Sunday, 7 October 2018
|fuzzy route map|
At the Visitor Center when I first came to RI, I picked up a handout about the museum at the Rhode Island School of Design. It looked interesting, and I've gradually learned this place is a pretty big deal. Admission is free on Sundays, so I've held off coming until today.
I was in downtown Providence by about 9:15 and there was no traffic, just the situation I needed to negotiate those narrow old streets. The museum is on Benefit St., so named because it was originally (in the 1700s) an alley that got paved, which was a benefit for the people who used it (get it? oh those Puritans and their sense of humor). This alley is now a 2-lane street with parking along one side and lots of old trees, so negotiating it even in my little guy is something I can't do on autopilot. And looking for parking near the museum meant I kept driving down the same streets and getting lost trying to get back again (yea for my Providence map!) but I found a good spot a block away. With time to spare (opening at 10:00), the dogs and I went for a walk. We got out on the sidewalk, I looked up, and saw this tower.
It's a memorial to somebody's wife, an inscription that says "Love is stronger than death," and is pretty gorgeous. When I got to the corner, I turned around and saw this building on the right, which I think was somebody's house. Somebody with money, I'd say. It's that ornate all the way around.
Turns out these structures are at Brown University, which was pretty quiet on a Sunday morning so the dogs and I could walk across the green lawn and not see other dogs. I did see a recycling receptacle, though, and I've got 2 bags of milk jugs and assorted bottles I've been carrying around looking for a home for, so I'll come back.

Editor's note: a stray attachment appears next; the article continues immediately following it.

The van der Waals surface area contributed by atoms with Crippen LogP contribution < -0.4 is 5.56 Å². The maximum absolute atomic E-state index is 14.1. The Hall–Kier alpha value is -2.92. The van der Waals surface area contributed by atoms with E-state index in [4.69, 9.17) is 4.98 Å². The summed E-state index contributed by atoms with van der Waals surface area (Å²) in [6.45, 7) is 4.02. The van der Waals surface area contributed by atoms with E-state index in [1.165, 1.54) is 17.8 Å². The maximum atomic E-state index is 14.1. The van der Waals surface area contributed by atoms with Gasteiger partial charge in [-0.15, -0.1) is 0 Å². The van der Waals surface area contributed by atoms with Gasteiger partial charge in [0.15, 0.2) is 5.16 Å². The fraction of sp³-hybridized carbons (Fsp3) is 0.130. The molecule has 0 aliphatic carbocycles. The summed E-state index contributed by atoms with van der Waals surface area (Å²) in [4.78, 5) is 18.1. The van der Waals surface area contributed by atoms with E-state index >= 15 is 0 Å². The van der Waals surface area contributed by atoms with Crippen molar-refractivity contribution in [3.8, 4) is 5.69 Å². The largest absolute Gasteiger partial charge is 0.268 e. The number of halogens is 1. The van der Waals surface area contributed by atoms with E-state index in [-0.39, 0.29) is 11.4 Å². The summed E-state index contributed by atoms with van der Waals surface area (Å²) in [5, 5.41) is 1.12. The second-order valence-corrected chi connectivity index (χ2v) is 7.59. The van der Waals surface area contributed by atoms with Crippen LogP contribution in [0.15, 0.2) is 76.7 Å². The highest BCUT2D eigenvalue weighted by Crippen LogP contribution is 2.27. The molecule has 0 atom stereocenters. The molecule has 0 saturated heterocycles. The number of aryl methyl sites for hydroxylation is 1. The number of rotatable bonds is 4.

Along the green lawn I saw an unusual and very moving memorial.
I'm putting in 2 shots of the inscription in case one is easier to read than the other. It's worth reading.
The dogs and I tried walking along the sidewalks but kept seeing lots of dogs getting their Sunday morning walk, and I have no faith at all that mine would act sensibly around them, so I eventually got them back to the RV.
On my way to the museum, I stopped and dumped my 2 bags of items gratefully. Not all campgrounds accept any items, or only a few types - but I'm finding that large colleges tend to be big on recycling.
Rhode Island School of Design Museum
The museum would have been worth the admission price and was more than a bargain at no price at all. They had items by Diego Rivera (a lithograph), Matisse, Paul Klee, Mies van der Rohe (a rattan and chrome chair), Jackson Pollock, a Calder mobile.
|Diane von Furstenberg dress|
I'm having a TERRIBLE time getting this stupid program to let me place photos properly today so look at the captions to follow the bouncing ball.
I thought that desk was gorgeous, and the rolltop is incredible - see it behind the von Furstenberg dress.
|info re weird vase|
This vase is to the left of the von Furstenberg dress. That dress, by the way, is an example of her wrap dress design that surprised the fashion world in the 70s. The museum has several other examples of it.
|info re shift dress to left|
|info re desk|
The sign says this silver desk was intended to be a show-stopper, and it's still one. I saw it from way across the room. It's absolutely stunning.